How to Cut Down on Your Errands

Would you like to reduce your weekend errands so that you have more time for your family or friends?  Do you have a list of errands that you just wish someone else could do for you?  Better yet, would you like to find a simpler way to organize your errands? 

I hate errands. Actually if I'm honest, I really don't hate them. I just don't like it when they take up time that I'd rather spend doing something of more value.  Stuff like being with Cary and the kids or working at school.

There are usually two kinds of errands:


  • those you can complete on your way to something else
  • those that take up dedicated, focused energy


It's the second kind that usually gets in the way. These errands are unique and time consuming. We tend to put them off because we either don't know how to tackle them or find them unpleasant.

I experience this about every three months. I blame the oil change light in my Toyota but really the blame falls on my shoulders.

For whatever reason, I haven't mastered the concept of the oil change. I get it done but typically about a thousand miles over when I should. I have a ton of excuses but most of them are lame (the garage is far from work, forgetfulness, the non-urgency of the task, etc.).

Besides the inconvenience of errands like an oil change, they typically don't produce a high level of joy or satisfaction. I mean, who truly loves another trip to Doug's Auto Garage?  

So what to do?

This week we're inviting all readers (and listeners of the podcast) to take part in a reduction of errands.  My kids think that this is totally nerdy but they actually are the ones who benefit the most from me doing less errands on the weekend.  

Who really wants to spend 30-40% of their free time running errands? I know that I don't so here are some suggestions that can reduce your errands by 25% or more:


  1. Hire a personal assistant: if your errands are digital (preparing taxes, scanning documents, etc.), why not hire a Virtual Assistant? With resources like or, you can find a "V.A." in about 15 minutes at very low cost. If your errands are geographically dependent, you can find help through a resource like or through word of mouth. Some might object that spending the money to have someone pick up your dry cleaning is wasteful but ask yourself, "What is my time really worth?" Hiring someone might free you up to spend time on better things.  Mike Hyatt has a solid resource on the reasons for going V.A. in order to save you personal time on tasks.  You may also be able to find a neighbor, a retired person or just someone looking for a few hours a week who could help you.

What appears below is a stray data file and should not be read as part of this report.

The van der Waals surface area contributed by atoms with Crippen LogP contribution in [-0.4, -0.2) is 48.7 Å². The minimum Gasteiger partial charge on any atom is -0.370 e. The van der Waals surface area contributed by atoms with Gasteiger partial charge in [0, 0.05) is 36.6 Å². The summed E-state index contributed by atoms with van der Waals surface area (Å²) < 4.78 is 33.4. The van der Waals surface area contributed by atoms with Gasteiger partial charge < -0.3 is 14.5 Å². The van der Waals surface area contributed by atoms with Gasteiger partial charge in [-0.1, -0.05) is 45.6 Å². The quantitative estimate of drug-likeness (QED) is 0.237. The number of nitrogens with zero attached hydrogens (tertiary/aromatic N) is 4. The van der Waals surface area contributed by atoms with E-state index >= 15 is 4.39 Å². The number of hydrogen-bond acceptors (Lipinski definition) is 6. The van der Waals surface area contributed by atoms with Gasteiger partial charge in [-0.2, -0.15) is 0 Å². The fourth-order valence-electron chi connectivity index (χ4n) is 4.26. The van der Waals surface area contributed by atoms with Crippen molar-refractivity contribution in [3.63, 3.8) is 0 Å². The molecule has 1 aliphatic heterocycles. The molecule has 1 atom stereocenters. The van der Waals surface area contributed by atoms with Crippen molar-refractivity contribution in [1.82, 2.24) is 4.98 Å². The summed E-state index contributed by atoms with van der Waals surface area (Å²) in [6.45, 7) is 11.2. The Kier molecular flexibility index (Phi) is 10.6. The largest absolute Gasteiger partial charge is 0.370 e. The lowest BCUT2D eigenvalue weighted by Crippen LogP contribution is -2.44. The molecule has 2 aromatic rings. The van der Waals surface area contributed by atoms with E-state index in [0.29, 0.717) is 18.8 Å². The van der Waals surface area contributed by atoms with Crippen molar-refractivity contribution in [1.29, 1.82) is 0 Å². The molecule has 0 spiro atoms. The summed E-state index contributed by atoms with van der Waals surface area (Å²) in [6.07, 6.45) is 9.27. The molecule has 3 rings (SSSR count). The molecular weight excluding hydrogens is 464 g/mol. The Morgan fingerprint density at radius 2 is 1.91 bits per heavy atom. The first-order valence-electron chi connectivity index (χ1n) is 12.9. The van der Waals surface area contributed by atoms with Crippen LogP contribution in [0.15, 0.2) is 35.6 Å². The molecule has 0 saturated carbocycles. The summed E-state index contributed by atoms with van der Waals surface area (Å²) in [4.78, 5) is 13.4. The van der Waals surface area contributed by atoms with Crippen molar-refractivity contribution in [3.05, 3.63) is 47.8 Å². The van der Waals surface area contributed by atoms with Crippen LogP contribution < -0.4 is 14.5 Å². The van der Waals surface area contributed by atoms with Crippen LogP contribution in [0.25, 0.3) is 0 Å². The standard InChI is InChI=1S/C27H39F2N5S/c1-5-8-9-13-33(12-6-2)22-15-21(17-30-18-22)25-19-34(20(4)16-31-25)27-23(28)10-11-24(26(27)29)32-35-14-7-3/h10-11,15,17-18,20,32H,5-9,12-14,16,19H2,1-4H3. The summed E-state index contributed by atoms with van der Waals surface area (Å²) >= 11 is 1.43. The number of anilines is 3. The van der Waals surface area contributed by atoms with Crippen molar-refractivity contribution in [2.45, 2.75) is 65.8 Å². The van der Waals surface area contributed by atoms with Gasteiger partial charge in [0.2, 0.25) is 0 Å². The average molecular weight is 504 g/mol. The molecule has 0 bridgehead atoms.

2. Buy more gift cards: think of all of the time that you spend trying to find that "perfect gift" for someone's birthday. I suggest skipping this and just buying a gift card or a gift certificate. This might not work for every situation but it is a super option more often than not. Best of all, it will save you a ton of time.  I have a wedding coming up and while I wouldn't recommend a gift card in that situation, I'll be giving cash for sure.
  3. Simplify your yard: look at it this way- you could spend two hours mowing your lawn or you could install some ornamental grasses and perennial flowers that require no maintenance and still look nice. The result- you only have to mow for one hour a week, saving you 40 hours a year. Now that's a trade-off worth making.  The less maintenance, the better.
  4. Simplify your wardrobe: most of us only need 5-10 different outfits for work and about the same for casual wear. Start by weeding out old stuff that you haven't worn in years. Then settle on a few brands that you like and invest in quality items. I like Joseph A. Bank for my dress clothes and Timberland for my casual clothes. This has saved me so much time and stress in that I don't have to shop for new items nearly as often because both brands design clothes to last for years.
  5. Just don't do them: when all else fails, skip the errands. There is a cost to this for sure but you might actually get away with not doing some of the things that you dread and are taking up your valuable personal time.  Use caution with this one but always ask yourself, "Do I really need to do that errand?"


What can you do this week to cut down on errands?


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Photo courtesy of FDP